Referring to the drawings and particularly
The internal construction of the apparatus shown in
While the self-leveling pendulum assembly 32 is preferred because of its simplicity, effectiveness and relatively low cost, other more exotic technology is available, such as that disclosed in U.S. Pat. No. 6,625,895 and can be a part of other embodiments of the present invention. The pendulum assembly 32 is supported by a gimbaled assembly 42 that allows freedom of motion in preferably two coordinate directions. In the illustrations of
The device 20 can be used to carry out several different tasks or applications. In a first example, the unit 20 can be used to transfer the elevation of the surface on which the device is placed to another location in the room without requiring any offset calculations to be made. This is useful in determining accurate countertop heights at other locations in a room. As shown in
The device 20 is also capable of providing an intuitive visual indication of the level characteristics of a surface upon which the fans of light 28 and 30 are directed, and this is shown in
While it is preferred that the single line 66 be produced, it should be understood that for determine the level characteristics, if the bottom of the V configuration of the two fans of light do not intersect at the surface 58, each of the fans of light would not be superimposed on one another to produce a single line 66. However, they would produce two lines that would be parallel to one another if the subject surface is level and flat. Such a construction is considered to be within the scope of the present invention.
When the device is placed on a non-level surface as shown in
The size of the gap at any one location along the laser lines 28′ and 30′ is related to the extent of out of level of the surface and is also determined by the angle θ of the “V”.
In general, any angle θ may be selected to get a desired sensitivity ratio. The larger the ratio, the more precise the indication is. For example,
It should be appreciated that an out of level condition will result in spaced apart lines 28′ and 30′ that diverge from one another regardless of whether the surface is rising or falling with regard to the bottom surface 58 of the unit. This is demonstrated in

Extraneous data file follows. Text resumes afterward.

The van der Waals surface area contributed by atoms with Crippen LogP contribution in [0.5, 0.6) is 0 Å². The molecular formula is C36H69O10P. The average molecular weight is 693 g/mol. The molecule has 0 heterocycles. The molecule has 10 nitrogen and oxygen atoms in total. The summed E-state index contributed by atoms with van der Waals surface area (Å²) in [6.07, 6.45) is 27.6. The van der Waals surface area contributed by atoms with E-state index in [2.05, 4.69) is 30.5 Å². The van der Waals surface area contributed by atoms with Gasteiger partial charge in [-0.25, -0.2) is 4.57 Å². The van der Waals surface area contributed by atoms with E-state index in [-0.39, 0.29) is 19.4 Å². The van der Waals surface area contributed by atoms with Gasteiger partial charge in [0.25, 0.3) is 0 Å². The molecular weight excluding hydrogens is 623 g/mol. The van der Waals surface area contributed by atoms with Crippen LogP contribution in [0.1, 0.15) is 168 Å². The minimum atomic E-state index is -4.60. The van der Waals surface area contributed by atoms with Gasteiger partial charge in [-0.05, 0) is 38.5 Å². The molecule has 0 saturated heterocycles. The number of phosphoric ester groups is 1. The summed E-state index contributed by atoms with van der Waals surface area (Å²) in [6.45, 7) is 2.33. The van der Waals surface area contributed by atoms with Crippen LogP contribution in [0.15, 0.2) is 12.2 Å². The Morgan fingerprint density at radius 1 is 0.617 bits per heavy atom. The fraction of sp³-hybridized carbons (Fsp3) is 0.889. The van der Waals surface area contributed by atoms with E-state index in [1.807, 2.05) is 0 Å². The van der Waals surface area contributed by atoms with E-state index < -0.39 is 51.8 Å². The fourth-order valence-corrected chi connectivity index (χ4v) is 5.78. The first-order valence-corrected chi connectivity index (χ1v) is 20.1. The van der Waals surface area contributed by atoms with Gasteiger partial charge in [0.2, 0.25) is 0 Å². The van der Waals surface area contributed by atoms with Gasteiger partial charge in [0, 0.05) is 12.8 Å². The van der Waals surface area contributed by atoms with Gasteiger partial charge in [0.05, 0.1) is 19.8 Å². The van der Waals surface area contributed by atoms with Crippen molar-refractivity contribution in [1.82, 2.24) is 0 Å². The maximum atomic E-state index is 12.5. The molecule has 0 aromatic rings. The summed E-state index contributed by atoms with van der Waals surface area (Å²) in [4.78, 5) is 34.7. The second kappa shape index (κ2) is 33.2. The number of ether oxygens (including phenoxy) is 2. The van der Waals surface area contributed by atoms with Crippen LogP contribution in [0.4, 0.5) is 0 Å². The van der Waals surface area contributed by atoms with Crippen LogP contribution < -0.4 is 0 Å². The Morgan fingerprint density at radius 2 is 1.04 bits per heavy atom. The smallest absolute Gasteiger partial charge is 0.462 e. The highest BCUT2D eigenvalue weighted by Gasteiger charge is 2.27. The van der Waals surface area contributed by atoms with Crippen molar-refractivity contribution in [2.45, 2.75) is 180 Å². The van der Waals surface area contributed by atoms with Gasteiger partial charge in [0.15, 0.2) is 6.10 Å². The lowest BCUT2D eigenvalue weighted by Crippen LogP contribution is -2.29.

The target 70 may be any partially reflective or scattering surface. A common target might be a scrap of wood being used as a shim. The thickness of the shim may be checked directly against the gap between the lines on the surface. As the shim is adjusted, the position of the “X” can be observed to verify at a glance when the surface is at the desired height.
Other methods may be employed to indicate if a surface is high or low. This may be accomplished by causing the lasers to blink in a simple known sequence. As shown in
Other methods may be employed to enhance the visibility of the laser light. For example, a second preferred embodiment 20′ is shown in
A fourth preferred embodiment, indicated generally at 20″ is shown in
While various embodiments of the present invention have been shown and described, it should be understood that other modifications, substitutions and alternatives are apparent to one of ordinary skill in the art. Such modifications, substitutions and alternatives can be made without departing from the spirit and scope of the invention, which should be determined from the appended claims.
Various features of the invention are set forth in the following claims.
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|Citing Patent||Filing date||Publication date||Applicant||Title|
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|US20080072439 *||Jul 17, 2007||Mar 27, 2008||Roman Steffen||Portable self-leveling laser emitter with plumb beam|
|US20080276473 *||May 7, 2007||Nov 13, 2008||Michael Raschella||Method of projecting zero-convergence aiming beam on a target and zero-convergence laser aiming system|
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|US20090320302 *||Dec 31, 2009||William Boyd||Square foot alignment device|
|U.S. Classification||33/286, 33/291|
|Feb 15, 2005||AS||Assignment|
Owner name: ROBOTOOLZ, LTD., HONG KONG
Free format text: ASSIGNMENT OF ASSIGNORS INTEREST;ASSIGNOR:TACKLIND, CHRISTOPHER A.;REEL/FRAME:016289/0282
Effective date: 20050214
|Oct 7, 2010||FPAY||Fee payment|
Year of fee payment: 4
|Oct 14, 2014||FPAY||Fee payment|
Year of fee payment: 8